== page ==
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Downtown biz community ready to welcome the return of Procession



The COVID-19 pandemic has been tough on everyone, but especially on downtown Olympia, as small business owners and their employees had to adapt to the new rules on the fly to stay in business.

Some companies survived, some companies didn’t, and some changed the way they do business forever. Some say the condition of downtown is about the same as it was before the pandemic, and others don’t.

“Downtown Olympia is suffering from the COVID-19 crisis,” Eric Pollard, co-owner of Radiance Herbs and Massage and the Kindred Moon Apothecary, said in an email to The Olympian last month. He could not be reached specifically for this story. “With government employees working from home and more people shopping online, our downtown is really suffering.”

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But despite their differing views on the state of downtown, downtown businesses and other business officials agree that the return of the iconic Procession of the Species on Saturday, April 27, is an important milestone for downtown and the community.

The Procession, initially a celebration of Earth Day, has become a thing in itself. Before COVID, it would draw thousands of spectators downtown to watch the costumed dancers, drummers and other participants carry and carry a variety of papier-mâché creatures and symbols that wiggle and wiggle as the procession makes its way along a winding route.

Richenda Richardson, owner and co-founder of Childhood’s End Gallery, which has been in business since 1971 and at its current Fourth Avenue location since 1978, called the Procession a “great catalyst” that brought hundreds, if not thousands, of people to Arts Walk, a biennial city event held the same weekend in April.

Richardson said the center is “much better off for it.” During Procession’s absence, which was largely due to the pandemic, its customers were constantly asking about it.

“There’s a sense of relief that it’s back,” she said, adding that its return speaks to a resilient organization that puts it on and a resilient community.

Janis Dean, who operates longtime Olympia gift shop Popinjay, said the Procession appeals to everyone, young or old.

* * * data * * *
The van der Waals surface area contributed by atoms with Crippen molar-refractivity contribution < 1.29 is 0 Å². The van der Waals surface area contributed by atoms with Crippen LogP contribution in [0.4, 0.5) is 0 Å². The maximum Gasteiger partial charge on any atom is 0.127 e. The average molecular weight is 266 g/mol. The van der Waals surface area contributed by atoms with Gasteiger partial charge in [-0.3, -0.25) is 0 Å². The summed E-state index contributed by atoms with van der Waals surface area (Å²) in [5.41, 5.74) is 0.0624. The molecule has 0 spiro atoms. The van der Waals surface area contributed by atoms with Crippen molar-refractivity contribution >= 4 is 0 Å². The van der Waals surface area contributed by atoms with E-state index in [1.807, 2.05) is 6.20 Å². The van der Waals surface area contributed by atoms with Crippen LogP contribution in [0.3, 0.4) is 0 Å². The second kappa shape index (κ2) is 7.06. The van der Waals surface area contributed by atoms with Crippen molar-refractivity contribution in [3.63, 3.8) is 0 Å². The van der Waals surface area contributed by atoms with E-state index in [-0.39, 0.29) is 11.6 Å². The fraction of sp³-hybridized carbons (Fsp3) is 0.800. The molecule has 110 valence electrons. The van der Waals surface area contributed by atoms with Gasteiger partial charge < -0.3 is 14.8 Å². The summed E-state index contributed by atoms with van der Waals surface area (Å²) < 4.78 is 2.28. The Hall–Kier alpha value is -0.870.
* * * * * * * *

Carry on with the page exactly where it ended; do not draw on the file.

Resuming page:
“People are happy it’s coming back,” she said.

In an interview on April 18, 2024, Richenda Richardson, co-owner of Childhood’s End gallery, speaks about the direct impact the return of the Procession of the Species celebration has on the economic vitality of downtown Olympia. Steve Bloom The Olympian

‘Better than whole’

Mike Reid, economic development director for the city of Olympia, called the procession a “foundational piece” for downtown and said it sets the city’s downtown apart from so many others in the region.

“It’s something incredibly unique to the city of Olympia that cannot be replicated or duplicated,” he said. “It is our brand and its impact is immeasurable.”

As for the state of downtown, Reid is optimistic.

“I think downtown is very close to 2019 levels,” he said, adding that he came to that conclusion through the use of geofencing technology, which can examine pedestrian traffic through cell phone data, as well as the number of vacant storefronts covered in “brown butcher paper,” a sign that improvements are taking place inside for tenants.

One of those locations is the former King Solomon’s Reef on Fourth Avenue. The Olympian reported in January on the new initiative there, a shellfish restaurant, and while it’s hard to say what’s going on now, Reid said the “oyster guys” are moving forward with it.

Reid also pointed out that in the absence of the Procession, other events emerged over the years, such as Love Oly Summer Fest and South Sound Block Party. Throw in the procession and in some ways the community is “better than whole,” he said.

A trio of 20-foot-tall peacock chrysalises display their colors during the 2017 Procession of the Species celebration in downtown Olympia. Tony Overman [email protected]

‘Strike through life’

Annette Pitts, general manager of Experience Olympia & Beyond, the area’s visitors and convention bureau, will experience her first procession next week. She has led the organization for about three years and has learned that Procession is the “quintessential Olympia event.”

Without the Procession’s celebration of life, art and beauty, it feels like we have been “dragging through life,” she said.

Pitts said she plans to send a staff photographer to the Procession to “dig into the event.” Then they plan to learn more about where people came from and what they did while they were here, she said.

The Olympia area typically comes from a region about 50 miles away, Pitts said.

What can locals and visitors expect on Saturday? Economic Development Director Reid, who visited the Armory studio where some of the Processional Creatures are made, said he expected the fantastic.

“It will blow everyone’s mind,” he said.

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Rolf has been working at The Olympian since August 2005. He covers breaking news, the town of Lacey and business for the newspaper. Rolf graduated from Evergreen State College in 1990.